Joburgers open up about cop corruptionTuesday, 12/06/2012 - 22:45
In the weeks following our hard-hitting report on corruption within the Johannesburg Metro Police Department (JMPD), a string cases of alleged bribery and assault by police have been publicised, with the Ivory Park hawker incident and The Star’s recent coverage of alleged cop corruption in Bryanston among the most damning.
Corruption Watch went undercover in three vastly different regions of the city, from the northern suburbs to Yeoville and then to Soweto – and got more stories from those most affected by the rot. This is what they had to say:
James Mokoena*, truck owner
“I use my car for business. I hire trucks out. We do rubbish removals from building sites. I have been asked to pay a bribe plenty times. Not even a week goes by without being asked to pay a bribe. They just pull you over and they’ll make sure they find something wrong with the car.
“For instance, they can say that the truck is not roadworthy even if there’s nothing wrong with it. Sometimes the metro cop officers call me and I have to travel to where they caught the truck driver and they’ll tell me I must get a cool drink for them otherwise they’ll take the disc for the truck.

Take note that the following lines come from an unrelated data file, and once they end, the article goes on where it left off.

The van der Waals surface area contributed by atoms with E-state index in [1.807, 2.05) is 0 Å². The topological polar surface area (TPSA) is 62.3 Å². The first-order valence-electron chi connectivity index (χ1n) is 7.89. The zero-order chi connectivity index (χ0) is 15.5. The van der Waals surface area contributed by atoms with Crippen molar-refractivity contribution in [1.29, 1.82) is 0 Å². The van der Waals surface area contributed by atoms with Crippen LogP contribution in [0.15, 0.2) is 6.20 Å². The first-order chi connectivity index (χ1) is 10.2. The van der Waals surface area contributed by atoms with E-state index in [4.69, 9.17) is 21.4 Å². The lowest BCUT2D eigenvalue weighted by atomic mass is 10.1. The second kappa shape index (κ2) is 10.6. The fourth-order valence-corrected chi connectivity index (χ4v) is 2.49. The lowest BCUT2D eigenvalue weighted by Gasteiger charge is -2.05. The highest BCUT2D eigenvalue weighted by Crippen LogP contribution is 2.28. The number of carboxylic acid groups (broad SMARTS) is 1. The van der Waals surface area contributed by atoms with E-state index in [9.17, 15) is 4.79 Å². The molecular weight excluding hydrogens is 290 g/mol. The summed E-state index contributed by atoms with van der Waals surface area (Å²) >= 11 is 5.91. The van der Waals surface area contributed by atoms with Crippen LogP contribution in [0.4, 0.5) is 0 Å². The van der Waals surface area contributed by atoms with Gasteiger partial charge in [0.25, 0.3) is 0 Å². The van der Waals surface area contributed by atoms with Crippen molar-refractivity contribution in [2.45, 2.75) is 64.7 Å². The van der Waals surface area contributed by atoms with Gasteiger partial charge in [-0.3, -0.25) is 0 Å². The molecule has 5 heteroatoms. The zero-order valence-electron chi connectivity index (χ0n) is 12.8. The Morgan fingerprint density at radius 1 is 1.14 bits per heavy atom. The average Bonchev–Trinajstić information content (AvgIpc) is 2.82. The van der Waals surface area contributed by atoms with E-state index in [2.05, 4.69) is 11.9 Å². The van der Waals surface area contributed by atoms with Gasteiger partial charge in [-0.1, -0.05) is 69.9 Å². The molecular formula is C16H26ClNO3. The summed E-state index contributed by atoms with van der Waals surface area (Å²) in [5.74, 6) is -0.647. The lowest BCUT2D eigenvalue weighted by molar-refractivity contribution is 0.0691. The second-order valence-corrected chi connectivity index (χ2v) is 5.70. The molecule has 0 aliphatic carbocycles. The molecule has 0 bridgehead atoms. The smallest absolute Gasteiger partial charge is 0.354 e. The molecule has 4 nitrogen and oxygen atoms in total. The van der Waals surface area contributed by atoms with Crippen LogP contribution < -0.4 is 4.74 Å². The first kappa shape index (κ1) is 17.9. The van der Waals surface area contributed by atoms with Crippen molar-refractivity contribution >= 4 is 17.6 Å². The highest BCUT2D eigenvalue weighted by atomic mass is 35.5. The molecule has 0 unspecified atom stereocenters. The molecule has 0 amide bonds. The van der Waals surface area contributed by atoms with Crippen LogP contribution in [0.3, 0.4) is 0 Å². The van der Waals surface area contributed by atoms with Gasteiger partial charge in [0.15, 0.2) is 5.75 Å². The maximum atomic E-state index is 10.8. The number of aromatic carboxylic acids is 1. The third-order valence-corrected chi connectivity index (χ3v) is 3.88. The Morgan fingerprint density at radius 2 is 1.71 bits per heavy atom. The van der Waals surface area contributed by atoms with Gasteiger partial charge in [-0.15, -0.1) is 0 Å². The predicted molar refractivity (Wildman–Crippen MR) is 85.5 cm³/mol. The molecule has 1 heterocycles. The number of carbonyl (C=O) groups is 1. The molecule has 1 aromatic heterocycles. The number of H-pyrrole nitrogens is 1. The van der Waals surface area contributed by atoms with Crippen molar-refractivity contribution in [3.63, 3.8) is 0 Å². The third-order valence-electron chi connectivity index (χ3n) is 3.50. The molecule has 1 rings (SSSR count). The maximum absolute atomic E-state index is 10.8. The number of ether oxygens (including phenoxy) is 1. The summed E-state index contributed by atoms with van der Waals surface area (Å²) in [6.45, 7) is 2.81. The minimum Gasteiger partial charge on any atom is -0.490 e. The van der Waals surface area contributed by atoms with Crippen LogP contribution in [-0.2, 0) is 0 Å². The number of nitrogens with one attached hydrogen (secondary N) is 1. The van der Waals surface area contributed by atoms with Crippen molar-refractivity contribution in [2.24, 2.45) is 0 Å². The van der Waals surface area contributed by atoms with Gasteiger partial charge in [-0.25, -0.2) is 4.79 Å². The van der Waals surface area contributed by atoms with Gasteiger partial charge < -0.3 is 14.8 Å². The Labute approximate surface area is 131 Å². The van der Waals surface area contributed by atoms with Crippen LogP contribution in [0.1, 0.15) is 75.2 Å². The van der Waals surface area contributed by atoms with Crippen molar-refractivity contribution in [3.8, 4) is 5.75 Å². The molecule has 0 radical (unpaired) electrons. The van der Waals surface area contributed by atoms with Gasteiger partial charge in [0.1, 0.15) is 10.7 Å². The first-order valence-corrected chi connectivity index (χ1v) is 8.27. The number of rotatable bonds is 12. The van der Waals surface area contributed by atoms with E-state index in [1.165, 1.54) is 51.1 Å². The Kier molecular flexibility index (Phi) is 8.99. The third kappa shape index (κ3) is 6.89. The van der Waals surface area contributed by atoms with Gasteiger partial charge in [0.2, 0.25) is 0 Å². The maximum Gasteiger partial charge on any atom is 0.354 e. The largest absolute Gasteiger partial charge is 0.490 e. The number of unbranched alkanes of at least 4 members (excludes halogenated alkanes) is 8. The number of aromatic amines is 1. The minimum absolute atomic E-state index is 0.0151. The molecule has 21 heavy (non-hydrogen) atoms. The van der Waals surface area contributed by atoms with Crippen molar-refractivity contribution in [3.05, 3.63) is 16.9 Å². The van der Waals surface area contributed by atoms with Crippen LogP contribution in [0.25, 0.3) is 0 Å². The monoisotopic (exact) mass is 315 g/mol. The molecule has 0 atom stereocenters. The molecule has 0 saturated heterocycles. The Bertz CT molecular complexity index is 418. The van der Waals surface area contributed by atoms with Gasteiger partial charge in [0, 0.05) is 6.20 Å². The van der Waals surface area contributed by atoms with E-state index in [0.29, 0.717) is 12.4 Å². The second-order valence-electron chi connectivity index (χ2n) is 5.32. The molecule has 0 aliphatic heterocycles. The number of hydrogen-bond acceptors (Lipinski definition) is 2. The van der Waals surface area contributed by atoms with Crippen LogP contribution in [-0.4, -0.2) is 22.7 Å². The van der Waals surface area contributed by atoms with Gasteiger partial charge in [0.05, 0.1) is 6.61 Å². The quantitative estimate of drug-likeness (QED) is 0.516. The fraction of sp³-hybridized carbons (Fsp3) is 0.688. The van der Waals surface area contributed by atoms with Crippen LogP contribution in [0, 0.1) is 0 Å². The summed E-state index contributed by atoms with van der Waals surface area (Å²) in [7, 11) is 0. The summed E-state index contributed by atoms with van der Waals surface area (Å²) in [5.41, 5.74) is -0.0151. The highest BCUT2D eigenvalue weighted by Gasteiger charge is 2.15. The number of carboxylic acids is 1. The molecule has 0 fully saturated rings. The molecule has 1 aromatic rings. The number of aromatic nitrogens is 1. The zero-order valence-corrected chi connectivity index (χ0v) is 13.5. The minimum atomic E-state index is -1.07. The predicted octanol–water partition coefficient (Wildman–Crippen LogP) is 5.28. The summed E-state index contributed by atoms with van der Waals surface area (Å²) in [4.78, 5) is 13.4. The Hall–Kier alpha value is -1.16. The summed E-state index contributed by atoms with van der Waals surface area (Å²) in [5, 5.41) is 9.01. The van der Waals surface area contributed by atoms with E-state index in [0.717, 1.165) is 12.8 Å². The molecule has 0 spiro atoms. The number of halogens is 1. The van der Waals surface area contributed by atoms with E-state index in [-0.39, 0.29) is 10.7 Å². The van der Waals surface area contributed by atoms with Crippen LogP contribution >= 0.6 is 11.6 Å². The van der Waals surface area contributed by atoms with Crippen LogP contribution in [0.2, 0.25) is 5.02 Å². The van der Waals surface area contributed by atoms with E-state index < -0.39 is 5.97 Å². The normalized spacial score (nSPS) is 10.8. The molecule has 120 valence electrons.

“Sometimes they ask for money and depending on your offence you could pay up to R500. If I have money, I pay the bribe. I have no choice, otherwise I can’t work. I’ll be out of business if they take the truck off the road. Even if there’s nothing wrong with the truck they have the power to take it off the road. So I’d rather pay them that R200. I know I will make the money back within two hours.”